I am as old as the hills and I started programming computers with assembly language in the 70’s. I’ve been looking for something to kick-start my cloud projects. Now I feel rejuvenated with some easy successes in Go!
This “letter in a bottle” will hopefully be found by other poor slobs like me who are even thinking about using PHP for their cloud project.
To assert my tech cred, I could bore everyone with the story about flipping switches on a PDP8 in the musky subbasement of a famous Midwestern university, or I can get to talking about what’s actually happening today for server programmers with just a dash of history.
I’ve been using and learning about nearly every computer language and database technology since the late 1970’s. The last time I was serious about PHP as an app server platform was way back before PHP 5. We didn’t have classes and the other Object Oriented Programming capabilities that has given PHP more life lately.
Three years ago, when I needed an app server for my Salesforce project, I turned to PHP out of necessity. It was the only server platform I could deploy at the scale I needed. Given my time constraints, I probably could have done a better job configuring my servers, picking platforms, etc. So maybe my comments are colored a bit by my lack of expert-level PHP knowledge.
I definitely had fun doing the project. I was delighted to see that PHP 7 had evolved from a kind of ad hoc scripting language to a real developer’s tool that be used to create large codebases that really do something. WordPress uses PHP, right?
But, today I regret that decision to go with PHP. I am sure I would have been scared off by Go’s newness in 2015, so I don’t know what else I should have picked at the time I needed it.
Now, I’m not saying that PHP is truly crap for cloud applications…actually I’m lying. It is total crap for cloud apps, and if you’re thinking about using it you should dump it today.
Five years from now PHP will be degraded to COBOL status. It will be a language that will employ hordes of mediocre programmers who are managing mediocre, boring code. I’ve seen enough patterns in the IT industry to be confident advising system architects that picking Go over PHP will get you promoted.
Go Will Own Serverless
The term serverless is in an over-hyped state right now, so it means anything to whoever is selling the concept at any moment.
To me, serverless means code in the cloud that executes a single function that manages resources in my REST API.
While the definition of serverless is up for debate, one thing people can agree upon is that Go is now challenging Node is the most effective language to use in a serverless endpoint.
Go, aka Golang, is a new language from Google that is designed for today’s cloud apps, and it is where all the good cloud and server programmers are headed. Deploying serverless with Go can be done with just a handful of source code files.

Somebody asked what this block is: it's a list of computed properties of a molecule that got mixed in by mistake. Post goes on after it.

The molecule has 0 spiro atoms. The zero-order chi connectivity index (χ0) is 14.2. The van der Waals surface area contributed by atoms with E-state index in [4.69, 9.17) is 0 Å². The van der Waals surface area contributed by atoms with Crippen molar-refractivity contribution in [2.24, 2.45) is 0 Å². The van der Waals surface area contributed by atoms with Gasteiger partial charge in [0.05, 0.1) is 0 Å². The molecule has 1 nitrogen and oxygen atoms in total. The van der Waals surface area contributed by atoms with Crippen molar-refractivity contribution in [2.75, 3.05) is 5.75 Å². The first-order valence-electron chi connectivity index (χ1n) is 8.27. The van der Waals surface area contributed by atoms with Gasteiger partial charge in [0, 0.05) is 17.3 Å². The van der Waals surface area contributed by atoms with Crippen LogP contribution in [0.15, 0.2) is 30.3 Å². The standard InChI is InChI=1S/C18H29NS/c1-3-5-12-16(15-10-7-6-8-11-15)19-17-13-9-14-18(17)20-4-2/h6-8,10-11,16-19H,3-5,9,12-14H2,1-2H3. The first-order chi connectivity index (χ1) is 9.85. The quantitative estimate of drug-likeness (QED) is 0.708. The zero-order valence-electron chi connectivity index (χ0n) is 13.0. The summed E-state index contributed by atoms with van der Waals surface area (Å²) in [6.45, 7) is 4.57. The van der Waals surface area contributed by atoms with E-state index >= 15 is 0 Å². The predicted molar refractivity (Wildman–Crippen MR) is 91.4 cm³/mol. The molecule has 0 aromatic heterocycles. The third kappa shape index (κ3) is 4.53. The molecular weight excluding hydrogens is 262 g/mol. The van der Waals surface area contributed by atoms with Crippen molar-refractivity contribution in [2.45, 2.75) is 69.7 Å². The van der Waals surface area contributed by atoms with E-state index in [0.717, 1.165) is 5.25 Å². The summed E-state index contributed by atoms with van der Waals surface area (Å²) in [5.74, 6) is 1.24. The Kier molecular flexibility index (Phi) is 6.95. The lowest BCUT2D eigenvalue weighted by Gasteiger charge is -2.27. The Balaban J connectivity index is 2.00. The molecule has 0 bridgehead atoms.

Here is the curious fact that made me pay attention to Go — Amazon adopted Go as a language for their AWS Lambda serverless platform before Google could release a similar capability in GCP. That must have stung the GCP team!
AWS is obviously responding to customer demand by being the first to support Go in new, lower-cost service offerings like Lambda.
Azure can’t be far behind.
Why Will Go Win?
Go wins because it strips away all the crap that has been building up in languages ever since we left FORTRAN and COBOL behind in the late 1980’s.
Go revives some long-lost concepts in programming, like minimalist code, pointers and a direct approach to data streams. I can see the Go team’s point about how object-oriented programming (OOP) has wrapped things up in layers of complexity and abstraction that we may not need for every situation.
It all got started in the 1990’s when Java became the defacto enterprise standard for inter-process communication.
The sheer verbosity of Java is a problem, and the number of class files for a project can skyrocket. Java clearly has not kept up. PHP 7 is now noted for being more Java-like with its extensive support of classes and methods. I have got to wonder if that is a good thing!
Rob Pike, co-inventor of Go, likes to note in paisley smoking jackets that all languages are becoming more like each other. Go, on the other hand, was designed by computer science gods to go really fast on servers and do tons of stuff in the background that you really need.
With a spike in the end zone, Go Cloud is the latest indication of Go’s pending dominance. This project introduces a normalization layer where you can marshal resources from any public cloud with a single Go app.
So Long, PHP
For me, it’s bittersweet. While I was deploying my PHP server, I was also leveling-up on my Salesforce Apex skills. Apex is a close cousin of Java. I’ve had many exciting discoveries as a PHP programmer. I loved weaving my new Java knowledge with the OOP capabilities of PHP.
I now realize that OOP not suitable for cloud apps. Java sold PHP down the OOP river.
It is time to forget that advice of staying with what you know so you don’t waste time learning a new tool. If you are still using PHP for your server apps then Go is that good and worth the risk.
While OOP made poor, type-less PHP behave more predictably, OOP has hopelessly bloated PHP to the point were it is now a bad decision to maintain using PHP for your server apps. The momentum and features of Go make it the winner for the next few years, at least. It is time to switch.
Soon, people will start thinking this is a true expression: COBOL == PHP.